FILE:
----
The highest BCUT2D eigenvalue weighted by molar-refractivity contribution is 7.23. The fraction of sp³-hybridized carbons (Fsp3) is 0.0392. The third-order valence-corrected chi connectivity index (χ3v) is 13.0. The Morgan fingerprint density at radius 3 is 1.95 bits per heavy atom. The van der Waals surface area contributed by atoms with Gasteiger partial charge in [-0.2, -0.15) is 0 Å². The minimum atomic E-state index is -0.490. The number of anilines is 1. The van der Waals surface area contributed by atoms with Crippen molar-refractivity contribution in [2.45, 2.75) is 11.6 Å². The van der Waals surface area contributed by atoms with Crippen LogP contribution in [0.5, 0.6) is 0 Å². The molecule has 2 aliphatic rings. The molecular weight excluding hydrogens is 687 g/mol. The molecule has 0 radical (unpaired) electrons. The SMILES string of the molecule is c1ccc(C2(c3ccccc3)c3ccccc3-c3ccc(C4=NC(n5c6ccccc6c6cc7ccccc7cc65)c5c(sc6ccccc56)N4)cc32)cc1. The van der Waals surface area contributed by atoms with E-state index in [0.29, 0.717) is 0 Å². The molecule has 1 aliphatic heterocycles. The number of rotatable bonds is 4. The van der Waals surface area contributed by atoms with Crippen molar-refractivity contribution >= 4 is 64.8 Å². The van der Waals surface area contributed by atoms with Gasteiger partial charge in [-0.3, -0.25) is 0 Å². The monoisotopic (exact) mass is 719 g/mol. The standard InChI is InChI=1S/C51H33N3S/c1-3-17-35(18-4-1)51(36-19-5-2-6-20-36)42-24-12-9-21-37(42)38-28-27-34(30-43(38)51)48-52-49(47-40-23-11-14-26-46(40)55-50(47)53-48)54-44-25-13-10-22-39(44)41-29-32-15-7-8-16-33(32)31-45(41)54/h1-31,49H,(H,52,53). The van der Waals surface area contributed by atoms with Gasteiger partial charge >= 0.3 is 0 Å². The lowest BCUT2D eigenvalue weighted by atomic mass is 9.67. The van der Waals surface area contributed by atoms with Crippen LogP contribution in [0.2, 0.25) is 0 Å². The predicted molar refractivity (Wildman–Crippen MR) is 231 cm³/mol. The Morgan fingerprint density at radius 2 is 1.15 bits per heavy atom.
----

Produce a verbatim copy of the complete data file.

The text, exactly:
The highest BCUT2D eigenvalue weighted by molar-refractivity contribution is 7.23. The fraction of sp³-hybridized carbons (Fsp3) is 0.0392. The third-order valence-corrected chi connectivity index (χ3v) is 13.0. The Morgan fingerprint density at radius 3 is 1.95 bits per heavy atom. The van der Waals surface area contributed by atoms with Gasteiger partial charge in [-0.2, -0.15) is 0 Å². The minimum atomic E-state index is -0.490. The number of anilines is 1. The van der Waals surface area contributed by atoms with Crippen molar-refractivity contribution in [2.45, 2.75) is 11.6 Å². The van der Waals surface area contributed by atoms with Crippen LogP contribution in [0.5, 0.6) is 0 Å². The molecule has 2 aliphatic rings. The molecular weight excluding hydrogens is 687 g/mol. The molecule has 0 radical (unpaired) electrons. The SMILES string of the molecule is c1ccc(C2(c3ccccc3)c3ccccc3-c3ccc(C4=NC(n5c6ccccc6c6cc7ccccc7cc65)c5c(sc6ccccc56)N4)cc32)cc1. The van der Waals surface area contributed by atoms with E-state index in [0.29, 0.717) is 0 Å². The molecule has 1 aliphatic heterocycles. The number of rotatable bonds is 4. The van der Waals surface area contributed by atoms with Crippen molar-refractivity contribution >= 4 is 64.8 Å². The van der Waals surface area contributed by atoms with Gasteiger partial charge in [-0.3, -0.25) is 0 Å². The monoisotopic (exact) mass is 719 g/mol. The standard InChI is InChI=1S/C51H33N3S/c1-3-17-35(18-4-1)51(36-19-5-2-6-20-36)42-24-12-9-21-37(42)38-28-27-34(30-43(38)51)48-52-49(47-40-23-11-14-26-46(40)55-50(47)53-48)54-44-25-13-10-22-39(44)41-29-32-15-7-8-16-33(32)31-45(41)54/h1-31,49H,(H,52,53). The van der Waals surface area contributed by atoms with Gasteiger partial charge >= 0.3 is 0 Å². The lowest BCUT2D eigenvalue weighted by atomic mass is 9.67. The van der Waals surface area contributed by atoms with Crippen LogP contribution in [0.2, 0.25) is 0 Å². The predicted molar refractivity (Wildman–Crippen MR) is 231 cm³/mol. The Morgan fingerprint density at radius 2 is 1.15 bits per heavy atom.